Accountability in Restorative Justice

Paperback | October 5, 2004

byDeclan RocheAs told byDeclan Roche

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In reviving the idea of an informal approach to conflict resolution, the Restorative Justice movement attempts to break out of the freedom punitive thinking which shapes modern criminal justice. Its proponents claim that its guiding ideals - personalism, participation, and reintegration -deliver a fairer, more effective, and more humane justice than does the court system. However, a simplistic tendency both to extol the virtues of restorative justice and to denigrate all formal approaches risks blinding enthusiasts to the dangers inherent in unchecked participant power , as well asto the protection which State institutions and professionals can provide to individuals and communities.The procedural safeguard of institutional accountability helps reduce these dangers. Examining the experiences of 25 programmes in six countries, Accountability in Restorative Justice uncovers a number of neglected, overlapping, and incomplete types of accountability, including the informal typebuilt into deliberations between victims and offenders and their supporters. This deliberative accountability can provide a rigorous check for regulating decision-making, holding state agencies accountable, and monitoring the completion of agreements reached between participants.This book also considers the role played by formal types of accountability, such as external review. It suggests a new approach, in which judges become more involved in monitoring the quality of deliberation in restorative justice conferences than with enforcing traditional sentencing principles.

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In reviving the idea of an informal approach to conflict resolution, the Restorative Justice movement attempts to break out of the freedom punitive thinking which shapes modern criminal justice. Its proponents claim that its guiding ideals - personalism, participation, and reintegration -deliver a fairer, more effective, and more human...

Declan Roche is Lecturer in Law at the London School of Economics and Political Science. He gained a Ph.D. from the Research School of Social Sciences at Australian National University, Canberra.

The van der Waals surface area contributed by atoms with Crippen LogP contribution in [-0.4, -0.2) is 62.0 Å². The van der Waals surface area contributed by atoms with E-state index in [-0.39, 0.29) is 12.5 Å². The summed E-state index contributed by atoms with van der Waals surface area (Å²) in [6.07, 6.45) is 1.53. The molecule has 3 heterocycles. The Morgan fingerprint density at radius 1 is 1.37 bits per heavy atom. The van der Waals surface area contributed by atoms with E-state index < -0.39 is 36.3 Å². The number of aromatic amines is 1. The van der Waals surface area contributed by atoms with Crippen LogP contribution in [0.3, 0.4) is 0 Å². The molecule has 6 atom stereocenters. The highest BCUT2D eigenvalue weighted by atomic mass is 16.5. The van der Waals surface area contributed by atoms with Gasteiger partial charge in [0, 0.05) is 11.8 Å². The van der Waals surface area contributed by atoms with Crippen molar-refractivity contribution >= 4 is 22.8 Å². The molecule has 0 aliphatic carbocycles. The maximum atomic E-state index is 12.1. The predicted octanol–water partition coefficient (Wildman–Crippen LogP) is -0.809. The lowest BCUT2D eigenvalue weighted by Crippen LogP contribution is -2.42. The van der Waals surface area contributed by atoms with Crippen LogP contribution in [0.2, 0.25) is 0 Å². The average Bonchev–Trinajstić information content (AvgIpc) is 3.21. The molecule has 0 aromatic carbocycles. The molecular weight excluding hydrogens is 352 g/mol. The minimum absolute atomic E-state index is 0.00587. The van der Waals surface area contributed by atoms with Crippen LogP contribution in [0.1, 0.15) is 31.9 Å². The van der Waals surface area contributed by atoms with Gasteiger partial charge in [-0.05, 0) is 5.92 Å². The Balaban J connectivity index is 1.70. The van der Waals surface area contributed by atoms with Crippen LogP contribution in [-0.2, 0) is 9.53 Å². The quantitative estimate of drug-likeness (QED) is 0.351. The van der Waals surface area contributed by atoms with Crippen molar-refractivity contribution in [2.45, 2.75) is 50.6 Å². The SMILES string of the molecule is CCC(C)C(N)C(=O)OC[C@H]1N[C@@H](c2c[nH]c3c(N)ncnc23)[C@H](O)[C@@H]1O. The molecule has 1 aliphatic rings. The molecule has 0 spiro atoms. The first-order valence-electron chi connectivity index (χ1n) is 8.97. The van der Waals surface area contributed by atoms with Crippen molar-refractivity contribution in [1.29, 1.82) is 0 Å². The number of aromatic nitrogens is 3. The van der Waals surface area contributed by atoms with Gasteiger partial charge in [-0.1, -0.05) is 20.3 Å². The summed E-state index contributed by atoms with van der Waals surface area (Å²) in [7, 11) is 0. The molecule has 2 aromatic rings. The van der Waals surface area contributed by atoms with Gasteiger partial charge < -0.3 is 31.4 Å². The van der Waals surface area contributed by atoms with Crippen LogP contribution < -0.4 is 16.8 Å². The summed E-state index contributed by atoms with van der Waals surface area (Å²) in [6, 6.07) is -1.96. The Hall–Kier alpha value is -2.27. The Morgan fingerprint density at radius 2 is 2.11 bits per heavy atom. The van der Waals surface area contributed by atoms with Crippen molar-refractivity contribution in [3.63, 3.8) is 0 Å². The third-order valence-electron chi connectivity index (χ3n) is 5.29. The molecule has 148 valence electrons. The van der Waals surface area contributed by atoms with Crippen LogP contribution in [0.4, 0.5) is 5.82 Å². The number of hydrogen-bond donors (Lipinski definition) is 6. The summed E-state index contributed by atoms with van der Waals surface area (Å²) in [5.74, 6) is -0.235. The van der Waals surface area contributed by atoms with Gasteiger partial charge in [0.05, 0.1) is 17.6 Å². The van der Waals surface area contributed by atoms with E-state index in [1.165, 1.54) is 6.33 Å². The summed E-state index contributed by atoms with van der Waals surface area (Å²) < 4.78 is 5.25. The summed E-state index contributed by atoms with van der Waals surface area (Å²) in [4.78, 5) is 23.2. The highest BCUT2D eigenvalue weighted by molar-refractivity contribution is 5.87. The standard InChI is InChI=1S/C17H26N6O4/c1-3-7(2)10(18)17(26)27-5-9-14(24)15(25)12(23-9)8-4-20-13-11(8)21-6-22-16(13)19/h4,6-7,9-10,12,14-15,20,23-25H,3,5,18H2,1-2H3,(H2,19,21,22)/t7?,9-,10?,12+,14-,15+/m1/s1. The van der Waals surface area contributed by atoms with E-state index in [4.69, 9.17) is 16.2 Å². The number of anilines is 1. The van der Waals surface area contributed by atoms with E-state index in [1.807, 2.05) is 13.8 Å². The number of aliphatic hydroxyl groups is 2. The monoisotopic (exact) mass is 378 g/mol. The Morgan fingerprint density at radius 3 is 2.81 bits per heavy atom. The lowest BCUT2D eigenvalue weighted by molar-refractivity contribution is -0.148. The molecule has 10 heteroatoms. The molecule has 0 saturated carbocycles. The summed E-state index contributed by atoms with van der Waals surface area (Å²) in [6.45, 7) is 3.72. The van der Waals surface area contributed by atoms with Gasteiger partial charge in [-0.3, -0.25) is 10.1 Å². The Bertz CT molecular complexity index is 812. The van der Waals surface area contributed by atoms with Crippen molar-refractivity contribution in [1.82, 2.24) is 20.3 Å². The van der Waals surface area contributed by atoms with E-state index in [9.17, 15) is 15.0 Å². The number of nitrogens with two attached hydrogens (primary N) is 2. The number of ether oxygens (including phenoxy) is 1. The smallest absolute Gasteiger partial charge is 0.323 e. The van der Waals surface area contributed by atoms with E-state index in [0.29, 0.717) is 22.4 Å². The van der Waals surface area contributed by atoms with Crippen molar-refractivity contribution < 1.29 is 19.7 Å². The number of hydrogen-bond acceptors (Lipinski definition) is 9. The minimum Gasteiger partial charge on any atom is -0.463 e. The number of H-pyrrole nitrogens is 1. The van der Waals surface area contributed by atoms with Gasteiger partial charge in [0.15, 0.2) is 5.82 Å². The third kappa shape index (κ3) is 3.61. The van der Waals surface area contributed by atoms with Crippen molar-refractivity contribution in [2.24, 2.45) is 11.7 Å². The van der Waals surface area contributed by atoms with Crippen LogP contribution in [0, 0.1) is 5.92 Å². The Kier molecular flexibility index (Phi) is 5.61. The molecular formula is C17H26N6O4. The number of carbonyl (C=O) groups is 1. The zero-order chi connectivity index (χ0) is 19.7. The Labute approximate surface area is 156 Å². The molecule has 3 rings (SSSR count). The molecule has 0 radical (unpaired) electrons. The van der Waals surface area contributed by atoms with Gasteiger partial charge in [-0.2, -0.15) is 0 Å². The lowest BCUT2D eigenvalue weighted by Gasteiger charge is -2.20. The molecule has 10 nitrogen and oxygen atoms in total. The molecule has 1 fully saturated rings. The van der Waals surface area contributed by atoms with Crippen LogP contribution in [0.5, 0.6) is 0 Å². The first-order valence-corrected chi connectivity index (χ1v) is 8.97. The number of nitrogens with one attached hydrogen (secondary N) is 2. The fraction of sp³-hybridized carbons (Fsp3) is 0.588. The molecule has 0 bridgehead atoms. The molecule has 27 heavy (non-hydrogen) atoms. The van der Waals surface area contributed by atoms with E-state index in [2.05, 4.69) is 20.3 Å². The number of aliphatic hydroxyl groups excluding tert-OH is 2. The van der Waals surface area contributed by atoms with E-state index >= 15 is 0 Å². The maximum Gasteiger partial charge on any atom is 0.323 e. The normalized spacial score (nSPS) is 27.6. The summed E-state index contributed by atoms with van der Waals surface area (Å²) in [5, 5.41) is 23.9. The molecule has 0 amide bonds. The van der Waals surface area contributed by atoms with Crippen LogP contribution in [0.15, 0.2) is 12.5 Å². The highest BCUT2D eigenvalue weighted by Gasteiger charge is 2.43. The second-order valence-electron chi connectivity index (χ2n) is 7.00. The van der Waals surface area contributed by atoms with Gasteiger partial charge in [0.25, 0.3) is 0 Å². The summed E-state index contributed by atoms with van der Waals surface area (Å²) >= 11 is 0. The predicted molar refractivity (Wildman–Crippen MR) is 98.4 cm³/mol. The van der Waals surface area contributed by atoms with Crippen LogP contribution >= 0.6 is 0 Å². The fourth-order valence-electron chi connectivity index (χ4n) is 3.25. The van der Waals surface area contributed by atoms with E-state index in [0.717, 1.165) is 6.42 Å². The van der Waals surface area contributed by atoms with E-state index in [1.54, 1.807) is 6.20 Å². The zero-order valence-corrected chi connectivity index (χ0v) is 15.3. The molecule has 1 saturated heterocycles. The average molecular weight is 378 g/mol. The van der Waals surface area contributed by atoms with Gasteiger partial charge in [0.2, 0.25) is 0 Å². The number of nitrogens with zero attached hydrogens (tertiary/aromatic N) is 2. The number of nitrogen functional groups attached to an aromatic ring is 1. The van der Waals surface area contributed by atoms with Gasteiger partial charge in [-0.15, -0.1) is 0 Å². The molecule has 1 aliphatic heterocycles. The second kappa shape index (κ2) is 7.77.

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Format:PaperbackDimensions:331 pages, 8.5 × 5.43 × 0.72 inPublished:October 5, 2004Publisher:Oxford University PressLanguage:English

The following ISBNs are associated with this title:

ISBN - 10:0199274274

ISBN - 13:9780199274277

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Table of Contents

1. The Rise and Risks of Restorative Justice2. The Meaning of Restorative Justice and Accountability3. Methods and Overview of Programmes4. Deliberative Accountability in Restorative Meetings5. Multiple Uses of Deliberative Accountability6. Supporting Deliberative Accountability: Neglected Accountability Methods7. Supporting Deliberative Accountability: The Role of Traditonal Accountability8. Semi-Formal Justice: Combining Informal and Formal JusticeAppendix A: Case StudiesAppendix B: ObservationsAppendix C: IntervieweesReferencesIndex

Editorial Reviews

`' ... Throughout the book Roche presents clear, very concrete and well-supported recommendations as to how the practice [of restorative justice] can be revised and developed to bring it in line with the ideal ... I regard Accountability in Restorative Justice as a major contribution toknowledge and debate about the prospects and problems of restorative justice. It is theoretically sophisticated and impeccably researched. It also has the merit of being a highly readable, empirically researched book''Professor Gerry Johnstone, University of Hull, Legal Studies